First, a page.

It’s no secret that international students have been left behind during the COVID-19 pandemic. Despite their much higher tuition fees, as well as their $21.6 billion contribution to the Canadian economy, international students were excluded from various COVID-19 relief programs such as the Canada Emergency Student Benefit (CESB) and the expansion of the Canada Summer Jobs Program. This support was overlooked while international students struggled with lost income, stringent travel restrictions, and confusing work permit regulation changes. Many international students have been obliged to continue attending online classes in the middle of the night on unstable Internet in order to maintain their path to Canadian permanent residency, while others have returned to Canada and have been forced into substandard housing while completing their legally-required 14-day quarantine. International students require support to cope with their current and unprecedented reality.
It is also clear that international students are assets to Canada, bringing considerable cultural and economic value to the country while in school, as well as when many decide to stay permanently. International students are highly skilled and educated individuals that enrich dialogues on campus and in the workplace, offer essential cross-cultural perspectives, and encourage a wider awareness of pressing national and international issues. The federal government understands these benefits, and has promised “to become the world’s top destination for talent,” in its most-recent Speech from the Throne. Accordingly, it’s important that the federal government continue to make skilled immigrants, including international students, more attracted to Canada as a study and work destination. While roughly 60% of international students already plan to continue to live and contribute to the Canadian economy after graduation, more must be done to incentivize more international students to choose Canada. Things like reducing permit barriers for international students looking to participate in work-integrated learning experiences, and allowing youth employment program access to international students looking for work, would go a long way to increasing the attractiveness of Canada as a study destination. Moreover, it would also make the lives of existing international students much easier in a time where they need as much support as possible.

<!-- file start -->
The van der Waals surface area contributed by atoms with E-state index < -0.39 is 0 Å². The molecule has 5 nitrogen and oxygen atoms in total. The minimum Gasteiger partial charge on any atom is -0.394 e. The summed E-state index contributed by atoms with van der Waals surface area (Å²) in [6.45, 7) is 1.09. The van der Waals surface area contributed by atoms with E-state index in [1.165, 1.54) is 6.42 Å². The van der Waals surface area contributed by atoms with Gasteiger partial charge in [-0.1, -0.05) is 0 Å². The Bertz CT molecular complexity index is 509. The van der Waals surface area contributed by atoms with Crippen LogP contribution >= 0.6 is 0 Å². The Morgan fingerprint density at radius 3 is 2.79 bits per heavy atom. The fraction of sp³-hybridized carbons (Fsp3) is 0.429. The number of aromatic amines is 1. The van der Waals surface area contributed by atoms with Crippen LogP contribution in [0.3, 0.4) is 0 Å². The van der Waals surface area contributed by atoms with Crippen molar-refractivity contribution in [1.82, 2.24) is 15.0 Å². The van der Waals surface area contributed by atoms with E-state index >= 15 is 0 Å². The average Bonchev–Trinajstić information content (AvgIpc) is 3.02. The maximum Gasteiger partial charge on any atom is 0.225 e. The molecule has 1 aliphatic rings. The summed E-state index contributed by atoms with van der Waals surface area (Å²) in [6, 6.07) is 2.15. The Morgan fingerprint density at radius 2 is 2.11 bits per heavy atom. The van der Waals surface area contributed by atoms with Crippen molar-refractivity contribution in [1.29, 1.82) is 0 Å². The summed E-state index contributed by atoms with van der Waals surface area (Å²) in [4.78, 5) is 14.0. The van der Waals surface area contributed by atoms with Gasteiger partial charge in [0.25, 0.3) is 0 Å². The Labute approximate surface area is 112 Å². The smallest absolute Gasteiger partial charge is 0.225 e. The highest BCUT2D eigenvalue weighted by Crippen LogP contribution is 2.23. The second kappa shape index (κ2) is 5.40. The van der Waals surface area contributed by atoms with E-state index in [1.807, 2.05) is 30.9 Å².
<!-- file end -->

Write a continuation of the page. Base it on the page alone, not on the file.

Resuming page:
Therefore, CASA recommends that the Government of Canada do the following to #CloseTheGaps in international student support and Canada’s attractiveness as a study destination:
- Amend the eligibility criteria for Canada Summer Jobs and the Youth Employment and Skills Strategy to make the program available to international students.
- Allow international students to participate in an internship or co-op under their existing study permit rather than requiring them to apply for and obtain a separate co-op or intern work permit.
- Introduce a series of federal grants, bursaries, and scholarships of merit and need for international students and refugees.